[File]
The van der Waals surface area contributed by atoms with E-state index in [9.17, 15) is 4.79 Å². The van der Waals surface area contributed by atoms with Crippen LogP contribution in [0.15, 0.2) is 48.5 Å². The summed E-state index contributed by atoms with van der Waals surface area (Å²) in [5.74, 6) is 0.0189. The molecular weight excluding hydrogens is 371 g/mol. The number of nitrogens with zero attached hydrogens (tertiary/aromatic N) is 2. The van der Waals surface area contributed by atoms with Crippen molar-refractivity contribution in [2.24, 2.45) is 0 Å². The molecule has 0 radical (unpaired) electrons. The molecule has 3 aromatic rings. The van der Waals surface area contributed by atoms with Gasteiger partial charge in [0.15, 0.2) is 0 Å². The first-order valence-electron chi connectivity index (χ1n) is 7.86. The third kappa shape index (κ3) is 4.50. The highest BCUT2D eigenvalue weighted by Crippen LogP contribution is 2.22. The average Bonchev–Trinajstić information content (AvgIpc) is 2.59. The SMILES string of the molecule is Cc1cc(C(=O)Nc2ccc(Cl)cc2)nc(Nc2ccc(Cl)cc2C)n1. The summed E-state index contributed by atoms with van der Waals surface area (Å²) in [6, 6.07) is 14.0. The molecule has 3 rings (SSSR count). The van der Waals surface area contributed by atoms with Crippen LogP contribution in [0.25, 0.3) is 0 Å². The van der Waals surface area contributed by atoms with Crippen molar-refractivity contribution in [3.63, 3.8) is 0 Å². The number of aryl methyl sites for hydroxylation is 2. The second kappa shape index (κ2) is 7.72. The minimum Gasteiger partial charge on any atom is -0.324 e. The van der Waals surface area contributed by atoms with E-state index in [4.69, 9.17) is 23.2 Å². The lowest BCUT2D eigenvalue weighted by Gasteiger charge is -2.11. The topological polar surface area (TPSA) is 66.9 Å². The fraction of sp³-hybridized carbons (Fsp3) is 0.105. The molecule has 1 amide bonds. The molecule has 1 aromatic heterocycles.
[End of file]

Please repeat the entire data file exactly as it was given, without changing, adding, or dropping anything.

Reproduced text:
The van der Waals surface area contributed by atoms with E-state index in [9.17, 15) is 4.79 Å². The van der Waals surface area contributed by atoms with Crippen LogP contribution in [0.15, 0.2) is 48.5 Å². The summed E-state index contributed by atoms with van der Waals surface area (Å²) in [5.74, 6) is 0.0189. The molecular weight excluding hydrogens is 371 g/mol. The number of nitrogens with zero attached hydrogens (tertiary/aromatic N) is 2. The van der Waals surface area contributed by atoms with Crippen molar-refractivity contribution in [2.24, 2.45) is 0 Å². The molecule has 0 radical (unpaired) electrons. The molecule has 3 aromatic rings. The van der Waals surface area contributed by atoms with Gasteiger partial charge in [0.15, 0.2) is 0 Å². The first-order valence-electron chi connectivity index (χ1n) is 7.86. The third kappa shape index (κ3) is 4.50. The highest BCUT2D eigenvalue weighted by Crippen LogP contribution is 2.22. The average Bonchev–Trinajstić information content (AvgIpc) is 2.59. The SMILES string of the molecule is Cc1cc(C(=O)Nc2ccc(Cl)cc2)nc(Nc2ccc(Cl)cc2C)n1. The summed E-state index contributed by atoms with van der Waals surface area (Å²) in [6, 6.07) is 14.0. The molecule has 3 rings (SSSR count). The van der Waals surface area contributed by atoms with Crippen LogP contribution in [0.25, 0.3) is 0 Å². The van der Waals surface area contributed by atoms with Crippen molar-refractivity contribution in [3.63, 3.8) is 0 Å². The number of aryl methyl sites for hydroxylation is 2. The second kappa shape index (κ2) is 7.72. The minimum Gasteiger partial charge on any atom is -0.324 e. The van der Waals surface area contributed by atoms with E-state index in [4.69, 9.17) is 23.2 Å². The lowest BCUT2D eigenvalue weighted by Gasteiger charge is -2.11. The topological polar surface area (TPSA) is 66.9 Å². The fraction of sp³-hybridized carbons (Fsp3) is 0.105. The molecule has 1 amide bonds. The molecule has 1 aromatic heterocycles.